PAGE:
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In a Nutshell: Career Planning

By Christopher Schonberger

Mark Andreessen is the co-author of Mosaic, one of the original web browsers, and co-founder of Netscape. In this recent three-part series on his blog, Andreessen offers his advice on career-planning. It’s a little Silicon Valley-centric, but there are many useful pointers that I (of far less experience and success) tend to agree with. Here’s the CliffsNotes version (or PinkMonkey, if you get down like that):

The first rule of career planning: Do not plan your career.

Even though Andreessen makes career planning sound like Fight Club, his point is that over-planning can really mean oversimplifying and avoiding risk. The fact is, you are not the Oracle of Delphi, and you probably never will be. Instead of trying to map out a 40-year plan, spend time developing skills and pursuing opportunities. You are almost certainly not going to spend your entire career with the company you work for out of college, so don’t let it be the reason that you pass on a riskier (but potentially better) opportunity.

Treat your life like a portfolio

I think that’s what celebrities literally do. And while treating things in your life like stocks may sound a bit impersonal, Andreessen has a pretty simple point: weigh the potential risks and returns of each opportunity within the context of all the other risks you are taking. In other words, don’t get tunnel vision.

Recent grads should not be risk-averse

“When you are just out of school—and assuming that you are relatively free to move and have a low burn rate—is when you should optimize for the rate at which you can develop skills and acquire experiences that will serve you well later. You should specifically take income risk in order to do that. Always take the job that will best develop your skills and give you valuable experiences, regardless of its salary. This is not the time in your career to play it safe.” (Addendum: don’t worry about geography risk, either. You’ve got no house and presumably no family—don’t be tied down.)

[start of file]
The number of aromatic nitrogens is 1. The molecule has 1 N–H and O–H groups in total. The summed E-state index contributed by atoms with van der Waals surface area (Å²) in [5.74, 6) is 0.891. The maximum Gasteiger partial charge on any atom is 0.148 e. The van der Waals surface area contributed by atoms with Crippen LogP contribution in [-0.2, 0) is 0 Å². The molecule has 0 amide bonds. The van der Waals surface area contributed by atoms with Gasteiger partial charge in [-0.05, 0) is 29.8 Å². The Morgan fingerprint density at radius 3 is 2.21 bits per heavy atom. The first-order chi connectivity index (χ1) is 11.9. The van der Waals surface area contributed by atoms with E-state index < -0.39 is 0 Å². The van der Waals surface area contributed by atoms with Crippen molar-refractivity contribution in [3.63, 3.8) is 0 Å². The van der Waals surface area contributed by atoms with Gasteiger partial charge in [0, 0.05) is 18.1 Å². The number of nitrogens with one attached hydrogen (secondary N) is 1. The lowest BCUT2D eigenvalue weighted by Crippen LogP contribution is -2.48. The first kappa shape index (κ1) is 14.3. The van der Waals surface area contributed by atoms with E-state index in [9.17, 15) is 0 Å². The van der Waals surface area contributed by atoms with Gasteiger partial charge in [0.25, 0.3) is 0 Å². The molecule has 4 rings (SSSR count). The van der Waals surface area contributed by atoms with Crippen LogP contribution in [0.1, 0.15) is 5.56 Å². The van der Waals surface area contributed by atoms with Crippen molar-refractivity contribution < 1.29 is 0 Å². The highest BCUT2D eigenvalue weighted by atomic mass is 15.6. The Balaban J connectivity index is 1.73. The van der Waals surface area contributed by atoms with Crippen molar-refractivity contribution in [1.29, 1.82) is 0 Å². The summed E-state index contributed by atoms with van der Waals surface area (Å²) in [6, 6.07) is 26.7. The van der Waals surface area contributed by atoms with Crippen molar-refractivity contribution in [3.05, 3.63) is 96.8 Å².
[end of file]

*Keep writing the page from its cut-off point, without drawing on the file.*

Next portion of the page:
If you can’t be the best at one thing, be in the top 25% at two (or more)

Scott Adams, the dude who created Dilbert, points out that he is neither the best comedian nor the best artist. The key to his success, he claims, is that he is better than most people at writing jokes and drawing. Being the best at something applies mostly to set-skill jobs, like being an NBA power forward. But most people who are successful in business (or writing, for that matter) have a range of strong skills. I’m neither the best blogger nor the best recent grad in America. But I reckon I might be in the top 25% for both…you be the judge!

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